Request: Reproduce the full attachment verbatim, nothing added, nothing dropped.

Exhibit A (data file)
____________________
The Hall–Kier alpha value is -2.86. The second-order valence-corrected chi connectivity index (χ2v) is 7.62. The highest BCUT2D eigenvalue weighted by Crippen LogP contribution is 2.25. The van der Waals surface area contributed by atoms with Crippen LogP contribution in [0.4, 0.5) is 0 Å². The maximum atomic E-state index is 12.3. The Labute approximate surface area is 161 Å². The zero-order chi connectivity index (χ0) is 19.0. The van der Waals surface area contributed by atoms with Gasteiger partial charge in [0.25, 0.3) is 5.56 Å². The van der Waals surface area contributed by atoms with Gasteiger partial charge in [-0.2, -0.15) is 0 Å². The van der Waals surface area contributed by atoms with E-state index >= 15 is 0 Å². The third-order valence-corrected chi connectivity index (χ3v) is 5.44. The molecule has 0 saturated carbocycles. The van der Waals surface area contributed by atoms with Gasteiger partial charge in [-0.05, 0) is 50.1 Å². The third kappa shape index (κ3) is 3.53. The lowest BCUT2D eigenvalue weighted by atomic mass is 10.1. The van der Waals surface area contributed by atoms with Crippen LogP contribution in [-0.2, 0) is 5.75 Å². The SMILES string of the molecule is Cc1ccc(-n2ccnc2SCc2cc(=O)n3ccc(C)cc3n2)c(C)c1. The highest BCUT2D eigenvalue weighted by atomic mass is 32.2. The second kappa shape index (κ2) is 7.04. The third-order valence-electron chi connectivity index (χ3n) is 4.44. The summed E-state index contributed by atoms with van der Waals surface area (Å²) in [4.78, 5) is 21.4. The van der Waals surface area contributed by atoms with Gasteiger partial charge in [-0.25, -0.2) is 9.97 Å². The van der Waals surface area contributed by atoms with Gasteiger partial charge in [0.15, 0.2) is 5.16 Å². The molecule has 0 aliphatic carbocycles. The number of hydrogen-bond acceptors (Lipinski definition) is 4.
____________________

The Hall–Kier alpha value is -2.86. The second-order valence-corrected chi connectivity index (χ2v) is 7.62. The highest BCUT2D eigenvalue weighted by Crippen LogP contribution is 2.25. The van der Waals surface area contributed by atoms with Crippen LogP contribution in [0.4, 0.5) is 0 Å². The maximum atomic E-state index is 12.3. The Labute approximate surface area is 161 Å². The zero-order chi connectivity index (χ0) is 19.0. The van der Waals surface area contributed by atoms with Gasteiger partial charge in [0.25, 0.3) is 5.56 Å². The van der Waals surface area contributed by atoms with Gasteiger partial charge in [-0.2, -0.15) is 0 Å². The van der Waals surface area contributed by atoms with E-state index >= 15 is 0 Å². The third-order valence-corrected chi connectivity index (χ3v) is 5.44. The molecule has 0 saturated carbocycles. The van der Waals surface area contributed by atoms with Gasteiger partial charge in [-0.05, 0) is 50.1 Å². The third kappa shape index (κ3) is 3.53. The lowest BCUT2D eigenvalue weighted by atomic mass is 10.1. The van der Waals surface area contributed by atoms with Crippen LogP contribution in [-0.2, 0) is 5.75 Å². The SMILES string of the molecule is Cc1ccc(-n2ccnc2SCc2cc(=O)n3ccc(C)cc3n2)c(C)c1. The highest BCUT2D eigenvalue weighted by atomic mass is 32.2. The second kappa shape index (κ2) is 7.04. The third-order valence-electron chi connectivity index (χ3n) is 4.44. The summed E-state index contributed by atoms with van der Waals surface area (Å²) in [4.78, 5) is 21.4. The van der Waals surface area contributed by atoms with Gasteiger partial charge in [-0.25, -0.2) is 9.97 Å². The van der Waals surface area contributed by atoms with Gasteiger partial charge in [0.15, 0.2) is 5.16 Å². The molecule has 0 aliphatic carbocycles. The number of hydrogen-bond acceptors (Lipinski definition) is 4.